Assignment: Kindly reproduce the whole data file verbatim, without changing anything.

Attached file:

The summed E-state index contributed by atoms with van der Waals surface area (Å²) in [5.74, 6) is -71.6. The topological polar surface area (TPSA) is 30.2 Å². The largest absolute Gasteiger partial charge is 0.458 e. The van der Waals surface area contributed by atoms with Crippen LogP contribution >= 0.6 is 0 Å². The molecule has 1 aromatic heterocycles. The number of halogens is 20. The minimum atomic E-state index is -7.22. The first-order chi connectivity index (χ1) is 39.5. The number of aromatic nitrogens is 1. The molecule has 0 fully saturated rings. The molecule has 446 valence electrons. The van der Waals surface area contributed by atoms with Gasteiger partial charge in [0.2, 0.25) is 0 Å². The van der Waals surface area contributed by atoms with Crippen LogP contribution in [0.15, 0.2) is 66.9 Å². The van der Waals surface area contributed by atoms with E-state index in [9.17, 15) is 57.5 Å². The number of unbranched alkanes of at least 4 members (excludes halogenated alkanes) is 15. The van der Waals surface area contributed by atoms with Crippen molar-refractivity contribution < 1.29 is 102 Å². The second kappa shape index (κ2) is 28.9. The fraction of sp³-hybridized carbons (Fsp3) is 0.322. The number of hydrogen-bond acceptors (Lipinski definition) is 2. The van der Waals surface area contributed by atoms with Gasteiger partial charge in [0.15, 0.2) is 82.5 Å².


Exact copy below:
The summed E-state index contributed by atoms with van der Waals surface area (Å²) in [5.74, 6) is -71.6. The topological polar surface area (TPSA) is 30.2 Å². The largest absolute Gasteiger partial charge is 0.458 e. The van der Waals surface area contributed by atoms with Crippen LogP contribution >= 0.6 is 0 Å². The molecule has 1 aromatic heterocycles. The number of halogens is 20. The minimum atomic E-state index is -7.22. The first-order chi connectivity index (χ1) is 39.5. The number of aromatic nitrogens is 1. The molecule has 0 fully saturated rings. The molecule has 446 valence electrons. The van der Waals surface area contributed by atoms with Gasteiger partial charge in [0.2, 0.25) is 0 Å². The van der Waals surface area contributed by atoms with Crippen LogP contribution in [0.15, 0.2) is 66.9 Å². The van der Waals surface area contributed by atoms with E-state index in [9.17, 15) is 57.5 Å². The number of unbranched alkanes of at least 4 members (excludes halogenated alkanes) is 15. The van der Waals surface area contributed by atoms with Crippen molar-refractivity contribution < 1.29 is 102 Å². The second kappa shape index (κ2) is 28.9. The fraction of sp³-hybridized carbons (Fsp3) is 0.322. The number of hydrogen-bond acceptors (Lipinski definition) is 2. The van der Waals surface area contributed by atoms with Gasteiger partial charge in [0.15, 0.2) is 82.5 Å².